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Author Topic: Ads Insinuated Into Video Games  (Read 2 times)

dietrite

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Ads Insinuated Into Video Games
« on: October 24, 2004, 02:48:00 PM »

"SAN JOSE, California (AP) -- Roar down city streets in the upcoming "Need for Speed Underground 2" racing game and you'll see a Best Buy store amid the skyscrapers along with bright billboards hawking Cingular Wireless, Old Spice, and Burger King.

The fictional landscapes of video games are increasingly being dotted with product placements, pitching everything from athletic shoes to movies. And that's not all -- advertisers will soon be able to update the ads over the Internet whenever they want, long after the games are sold."

more http://www.cnn.com/2004/TECH/fun.games/10/22/ads.in.games.ap/index.html' target='_blank'>here.
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EverythingButAnAnswer

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Ads Insinuated Into Video Games
« Reply #1 on: October 24, 2004, 03:12:00 PM »

Don't be a tool.
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Ween311

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« Reply #2 on: October 24, 2004, 03:26:00 PM »

I might be missing something, but how does someone posting a news article in the news section of a forum make them a tool?

I don't generally like advertising, but if they can use it to get more revenue and make games cheaper for the consumer then it's cool.  I just hope they keep it kind of low key like they do now.
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brandogg

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« Reply #3 on: October 24, 2004, 03:33:00 PM »

Advertising is one of the most important businesses in the entire world. This is how products are sold, this is why we have television shows.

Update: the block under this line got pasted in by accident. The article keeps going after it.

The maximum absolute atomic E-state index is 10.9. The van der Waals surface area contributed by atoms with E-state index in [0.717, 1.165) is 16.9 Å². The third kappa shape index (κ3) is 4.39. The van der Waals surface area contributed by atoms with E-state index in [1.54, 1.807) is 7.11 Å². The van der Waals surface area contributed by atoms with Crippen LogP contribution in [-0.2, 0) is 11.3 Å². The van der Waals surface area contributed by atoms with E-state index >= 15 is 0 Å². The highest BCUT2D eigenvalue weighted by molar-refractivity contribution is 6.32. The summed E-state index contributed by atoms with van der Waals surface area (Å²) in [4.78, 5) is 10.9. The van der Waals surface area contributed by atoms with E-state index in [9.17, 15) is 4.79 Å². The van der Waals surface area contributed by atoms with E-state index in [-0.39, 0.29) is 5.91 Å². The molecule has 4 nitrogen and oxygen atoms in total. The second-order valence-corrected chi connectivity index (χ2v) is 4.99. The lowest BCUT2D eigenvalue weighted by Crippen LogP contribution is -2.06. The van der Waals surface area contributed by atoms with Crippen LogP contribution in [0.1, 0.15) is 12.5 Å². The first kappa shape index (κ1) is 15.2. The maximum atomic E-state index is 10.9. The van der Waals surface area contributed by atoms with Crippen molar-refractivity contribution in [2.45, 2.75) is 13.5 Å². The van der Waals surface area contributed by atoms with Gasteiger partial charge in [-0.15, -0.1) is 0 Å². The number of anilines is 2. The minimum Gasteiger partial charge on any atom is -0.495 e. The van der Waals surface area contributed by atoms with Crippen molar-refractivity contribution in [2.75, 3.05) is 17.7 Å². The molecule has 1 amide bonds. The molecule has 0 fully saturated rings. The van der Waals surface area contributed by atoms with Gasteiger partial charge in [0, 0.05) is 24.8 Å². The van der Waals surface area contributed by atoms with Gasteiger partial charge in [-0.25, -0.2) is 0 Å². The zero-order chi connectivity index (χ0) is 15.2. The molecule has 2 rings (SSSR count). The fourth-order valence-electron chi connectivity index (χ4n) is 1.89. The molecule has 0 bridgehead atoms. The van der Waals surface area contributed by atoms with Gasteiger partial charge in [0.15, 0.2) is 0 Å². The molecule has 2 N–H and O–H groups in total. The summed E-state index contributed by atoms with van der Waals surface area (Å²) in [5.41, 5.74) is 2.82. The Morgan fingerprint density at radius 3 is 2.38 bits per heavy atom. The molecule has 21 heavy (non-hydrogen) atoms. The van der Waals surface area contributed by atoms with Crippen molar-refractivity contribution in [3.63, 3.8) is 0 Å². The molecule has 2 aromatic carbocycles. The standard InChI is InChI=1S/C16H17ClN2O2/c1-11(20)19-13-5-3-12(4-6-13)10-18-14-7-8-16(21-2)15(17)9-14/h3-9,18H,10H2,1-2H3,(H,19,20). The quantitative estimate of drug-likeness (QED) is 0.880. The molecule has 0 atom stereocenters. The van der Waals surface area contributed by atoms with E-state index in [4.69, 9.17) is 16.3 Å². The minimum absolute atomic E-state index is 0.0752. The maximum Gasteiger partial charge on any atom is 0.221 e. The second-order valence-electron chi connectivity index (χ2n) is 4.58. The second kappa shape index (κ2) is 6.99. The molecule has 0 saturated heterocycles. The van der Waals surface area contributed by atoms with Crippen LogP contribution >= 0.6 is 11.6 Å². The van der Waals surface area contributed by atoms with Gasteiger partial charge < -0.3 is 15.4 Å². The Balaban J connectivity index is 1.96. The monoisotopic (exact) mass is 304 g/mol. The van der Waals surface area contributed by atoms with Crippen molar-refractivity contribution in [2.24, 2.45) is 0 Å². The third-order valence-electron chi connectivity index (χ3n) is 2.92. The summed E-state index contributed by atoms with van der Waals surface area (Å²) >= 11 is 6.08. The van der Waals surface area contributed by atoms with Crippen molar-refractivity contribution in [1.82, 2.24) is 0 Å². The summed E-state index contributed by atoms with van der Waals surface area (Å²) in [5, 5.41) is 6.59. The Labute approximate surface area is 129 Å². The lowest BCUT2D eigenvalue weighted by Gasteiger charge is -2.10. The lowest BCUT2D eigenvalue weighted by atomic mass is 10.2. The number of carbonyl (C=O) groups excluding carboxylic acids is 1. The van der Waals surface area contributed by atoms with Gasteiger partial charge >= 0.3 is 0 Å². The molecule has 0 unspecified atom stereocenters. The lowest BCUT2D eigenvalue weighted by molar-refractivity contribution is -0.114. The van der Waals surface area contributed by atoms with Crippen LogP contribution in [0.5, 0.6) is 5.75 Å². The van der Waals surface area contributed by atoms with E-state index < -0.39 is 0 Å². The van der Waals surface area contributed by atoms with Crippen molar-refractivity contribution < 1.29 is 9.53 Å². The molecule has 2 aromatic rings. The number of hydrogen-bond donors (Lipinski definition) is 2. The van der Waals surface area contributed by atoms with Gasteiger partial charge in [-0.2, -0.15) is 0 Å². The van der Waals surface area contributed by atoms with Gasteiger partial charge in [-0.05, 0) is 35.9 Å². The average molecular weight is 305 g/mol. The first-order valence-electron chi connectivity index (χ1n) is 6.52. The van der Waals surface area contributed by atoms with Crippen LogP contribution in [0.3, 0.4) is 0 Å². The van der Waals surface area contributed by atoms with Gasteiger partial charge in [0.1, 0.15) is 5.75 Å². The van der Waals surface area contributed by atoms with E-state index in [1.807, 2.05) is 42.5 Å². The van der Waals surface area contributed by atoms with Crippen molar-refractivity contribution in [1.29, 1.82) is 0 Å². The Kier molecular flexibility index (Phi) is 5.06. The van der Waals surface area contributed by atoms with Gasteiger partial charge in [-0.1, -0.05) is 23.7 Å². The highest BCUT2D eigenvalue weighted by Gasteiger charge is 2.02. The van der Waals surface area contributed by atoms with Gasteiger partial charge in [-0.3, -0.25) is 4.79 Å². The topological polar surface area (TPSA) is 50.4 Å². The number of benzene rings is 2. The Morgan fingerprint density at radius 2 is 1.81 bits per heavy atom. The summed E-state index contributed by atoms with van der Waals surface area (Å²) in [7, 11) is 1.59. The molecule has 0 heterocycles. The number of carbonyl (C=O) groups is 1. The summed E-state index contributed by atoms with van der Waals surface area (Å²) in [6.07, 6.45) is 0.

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The unProfessional

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« Reply #4 on: October 24, 2004, 03:47:00 PM »

At times it is overdone.  I'm not sure about NFS underground, but since I won't be playing the game, I'm not worried about the embedded ads.  I admit it's frustrating when ads start to grow in a medium that was previously somewhat ad-free.

I-Robot was the most recent over-Ad frustration I've had.  It seemed like Will Smith was talking about his shoes every 35 seconds.  It actually damaged the flow of the dialog.  As long as Ads don't get in the way, I can deal with it.
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brandogg

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« Reply #5 on: October 24, 2004, 04:16:00 PM »

Same here. I'm definitely no fan of it, but businesses think it's necessary to advertise as much as possible, no matter how much it pisses people off.
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gronne

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« Reply #6 on: October 24, 2004, 06:11:00 PM »